Hard News by Russell Brown

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Hard News: A week being a long time in politics

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  • Sacha, in reply to Steve Parks,

    way off base

    or desperately trying to whistle to them

    Ak • Since May 2008 • 16599 posts Report Reply

  • Kracklite, in reply to Steve Parks,

    Glad about that (likewise, hopefully Deep Red, whom I quoted).

    I await the polls with interest, but even so, polls are predicated on the assumption that people will rationally express their overriding judgements. I don’t just mean that the “proles” are fools, since I’m sceptical of reason and consciousness in general. Prostetnic Vogon Joyce might be right, or rather the shade of Muldoon whom he is channeling, in saying that the public are annoyed by the distraction of this specific issue, but then again, they may or may not start thinking, “Well Key’s a bit smarmy really, and a bit insecure… and really, a bit of a dick when you come down to it… he tries a bit hard… don’t get me wrong, he’s a nice guy and I’d like to have a beer with him, but…”

    Choices are often much fuzzier than pollsters will have you believe (after all, they’re trying to justify their own roles). I agree with William Goldman’s axiom, “Nobody knows anything”, wholeheartedly.

    That said, I don’t predict a collapse of the National vote (people have too much invested to repudiate it all at once), but I think that there certainly won’t be an absolute majority, and the next term will not be comfortable for the Pry Minster now that the sharks smell blood in the water.

    Can’t say that I’m happy with a lot of the protest vote probably going to Winston Peters either. He will be though – he’ll probably think that revenge is best served hot after all.

    The Library of Babel • Since Nov 2007 • 973 posts Report Reply

  • Joe Wylie, in reply to Steve Parks,

    . . . his analysis on this tea pot tape issue is way off base.

    To me it's a close replay of the frantic bloviation over the Hollow Men farce. Same for Hooton, though lacking Farrar's inherent obsequiousness he doesn't necessarily believe his own spin.

    flat earth • Since Jan 2007 • 3427 posts Report Reply

  • Sacha,

    After tear-gassing of Occupy protestors at University of California Davis, a junior staff member has written to his ultimate boss, the Chancellor who ordered the police in.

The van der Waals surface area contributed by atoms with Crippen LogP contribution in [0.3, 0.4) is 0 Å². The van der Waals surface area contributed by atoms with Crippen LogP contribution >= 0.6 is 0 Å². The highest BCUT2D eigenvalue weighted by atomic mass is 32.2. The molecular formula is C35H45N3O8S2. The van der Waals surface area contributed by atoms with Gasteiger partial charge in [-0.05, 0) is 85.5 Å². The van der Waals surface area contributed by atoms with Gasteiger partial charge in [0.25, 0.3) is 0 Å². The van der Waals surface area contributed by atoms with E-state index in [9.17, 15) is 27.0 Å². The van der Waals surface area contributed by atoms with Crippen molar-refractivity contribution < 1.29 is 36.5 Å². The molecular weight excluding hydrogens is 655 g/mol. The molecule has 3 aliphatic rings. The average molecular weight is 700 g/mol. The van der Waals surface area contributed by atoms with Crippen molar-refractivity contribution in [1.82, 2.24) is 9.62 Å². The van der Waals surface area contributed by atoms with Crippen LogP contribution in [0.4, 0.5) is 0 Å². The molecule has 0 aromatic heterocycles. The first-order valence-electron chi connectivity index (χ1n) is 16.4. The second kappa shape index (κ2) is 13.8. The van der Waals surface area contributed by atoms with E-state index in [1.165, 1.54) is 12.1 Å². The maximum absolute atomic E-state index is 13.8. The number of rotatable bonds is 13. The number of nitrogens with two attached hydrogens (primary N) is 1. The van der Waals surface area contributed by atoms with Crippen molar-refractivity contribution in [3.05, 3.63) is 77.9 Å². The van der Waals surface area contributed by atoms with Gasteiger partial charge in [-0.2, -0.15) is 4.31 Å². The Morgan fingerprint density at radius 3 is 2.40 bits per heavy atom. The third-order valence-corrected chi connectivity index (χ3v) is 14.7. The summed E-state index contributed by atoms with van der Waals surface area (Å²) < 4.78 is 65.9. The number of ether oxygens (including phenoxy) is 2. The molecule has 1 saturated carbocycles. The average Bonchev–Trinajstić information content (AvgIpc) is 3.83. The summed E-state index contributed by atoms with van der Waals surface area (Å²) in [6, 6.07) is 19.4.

This is what balls sound like. Heard anything remotely similar in NZ politics any time lately?

    You are responsible for it because this is what happens when UC Chancellors order police onto our campuses to disperse peaceful protesters through the use of force: students get hurt.

    ...

    I am writing to tell you in no uncertain terms that there must be space for protest on our campus. There must be space for political dissent on our campus. There must be space for civil disobedience on our campus. There must be space for students to assert their right to decide on the form of their protest, their dissent, and their civil disobedience—including the simple act of setting up tents in solidarity with other students who have done so. There must be space for protest and dissent, especially, when the object of protest and dissent is police brutality itself. You may not order police to forcefully disperse student protesters peacefully protesting police brutality. You may not do so. It is not an option available to you as the Chancellor of a UC campus. That is why I am calling for your immediate resignation.

    Ak • Since May 2008 • 16599 posts Report Reply

  • Kracklite, in reply to Joe Wylie,

    I don't think Farrar believes his own spin either. I don't think belief even comes into it. This is a ... mammal (perhaps)... that admires Carl Rove. If anything, the more he spins, the more he'll congratulate himself on his perceived skill in spinning.

    Naturally obsequious though? Oh yes.

    The Library of Babel • Since Nov 2007 • 973 posts Report Reply

  • Joe Wylie, in reply to Kracklite,

    I don’t think Farrar believes his own spin either.

    OK, I'm too kind. If I were to make the effort to picture him it'd be kneeling in prayer, Christopher Robin-style, invoking the almighty to keep him in mind for one of those knighthoods. And did he tell any lies today? Little fibs perhaps, but all in the highest of causes.